25. In this view of the matter, perhaps it is unnecessary for us to make any definite pronouncement on the true scope and content of Section 12(5) of the Act under which the Vice-Chancellor purported to act while framing the new Regulation Ex. 1. At the same time, as this matter was argued before us at some length, we should like to point out that it seems to us to be a rather doubtful proposition that this section can be properly resorted to for legislative purposes inasmuch as from the setting and the context in which this section finds its place in the Act, it appears to us to provide for the taking of executive or administrative action by the Vice-Chancellor to meet an emergency such as a strike or a riot or similar other unexpected situation which action he is required to report under the next following subsection to the competent authority at the earliest opportunity. This section, therefore, not being designed to enable the Vice-Chancellor to act as a substitute for the various statutory authorities of the University in academic matters, there can be no question of its being unconstitutional on the ground of excessive delegation. But accepting that the Vice-Chancellor could not have acted under Section 12 (5) in making the regulation, the validity of that regulation is not adversely affected if it could be passed under any alternative valid authority, and, on the view we have held above, such authority was and would be available to the Vice-Chancellor in the present case.

26. In the course of the discussion made above, we have assumed that the new Regulation was made by the Vice-Chancellor. But even this is contested on the ground that it was issued under the signature of the Special Officer of the University only and not by the Vice-Chancellor or with his authority, and therefore, it is submitted that this Regulation should be held to be bad for want of authority on this ground alone. It is correct that the notification in question was issued, under the signature of the Special Officer of the University Shri R. S. Kapoor on the 12th June, 1963, but we have looked into the original record of the University which was placed before us for perusal by its learned counsel and we find that the notification had, as a matter of fact, been approved by the Vice-Chancellor under his order dated the 3rd September, 1962. See Ex. R-3. In these circumstances, we are satisfied that the real authority to make this notification was the Vice-Chancellor and not the Special Officer, and the former, for reasons we have already indicated was competent to issue it.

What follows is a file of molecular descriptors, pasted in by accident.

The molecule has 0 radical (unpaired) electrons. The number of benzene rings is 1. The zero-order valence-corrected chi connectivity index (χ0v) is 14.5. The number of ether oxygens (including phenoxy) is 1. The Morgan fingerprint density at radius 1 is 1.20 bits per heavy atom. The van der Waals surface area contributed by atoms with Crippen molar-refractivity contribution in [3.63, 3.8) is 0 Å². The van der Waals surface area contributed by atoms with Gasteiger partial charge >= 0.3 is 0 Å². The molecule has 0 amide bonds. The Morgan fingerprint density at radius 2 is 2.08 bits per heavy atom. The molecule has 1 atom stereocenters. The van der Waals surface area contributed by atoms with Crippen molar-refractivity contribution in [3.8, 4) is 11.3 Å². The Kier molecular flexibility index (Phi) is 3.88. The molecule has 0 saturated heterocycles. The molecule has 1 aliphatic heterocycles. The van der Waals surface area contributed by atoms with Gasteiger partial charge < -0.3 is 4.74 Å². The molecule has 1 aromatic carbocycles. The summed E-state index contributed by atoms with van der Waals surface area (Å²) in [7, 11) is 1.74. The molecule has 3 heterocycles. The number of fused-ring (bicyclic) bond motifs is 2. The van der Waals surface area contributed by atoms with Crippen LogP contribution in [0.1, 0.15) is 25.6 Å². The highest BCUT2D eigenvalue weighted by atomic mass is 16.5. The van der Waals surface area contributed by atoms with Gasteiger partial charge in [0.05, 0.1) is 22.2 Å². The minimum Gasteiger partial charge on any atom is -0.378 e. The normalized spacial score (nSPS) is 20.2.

27. This disposes of all the objections under head 2 (a), (b) and (c) and we see no force in them.

Re : the grounds of attack raised under the Third head.

28. This constitutes the crux of the case and has been made the subject-matter of strenuous arguments at the bar. On the one handi the contention on the side of the petitioner was that the new Regulation did not expressly repeal the old nor did it do so even by necessary implication, that they could both stand together and further that, lawfully construed, the former cannot be allowed to adversely affect the case of the petitioner as he had acquired valuable rights under the old regulation. On the other hand, it was equally strenuously argued on the side of the respondent University that the new notification completely repealed and replaced the old Regulation 38 and the connected ones from the moment of its enactment, that both of them could not stand together and that there were no rights much less vested ones that the petitioner could have acquired in the old regulation, and, therefore, there was no question ofhis being entitled to the benefit thereof after the new Regulation had been framed.

29. Now, before we address ourselves to a consideration of these rival contentions, we think it proper to reproduce below the two regulations in parallel columns for facility of comparison.

Old Regulation as adopted by the

Vice-Chancellor on 3-9-1962New Regulation as enacted by the

Vice-Chancellor on 12-6-63.

R. 88. If a candidate fails in one written paper only in an examination, and if he gets an aggregate of 55% he shall be permitted to keep terms in the next higher class. He shall appear and pass in the paper in which he has failed along with the next higher examination.

He shall be given a pass class only after he has passed the examination in which he had failed.

Note : This will not be applicable to the First Year B. E. Examination.

There will be a supplementary Examination ia. August 1963 for the candidates of I, II, III, IV and Final B. E. Examinations. The following rules have-been framed in this connection : -

(i) There shall be a supplementary examination, in the month of August for the candidates of I, II, III or IV B. E. examinations who have passed in all Practicals but have failed in one or more theory papers irrespective of their aggregate marks or who have passed in all theory papers but have not secured the minimum of 45% marks in the aggregate, subject to the following conditions : -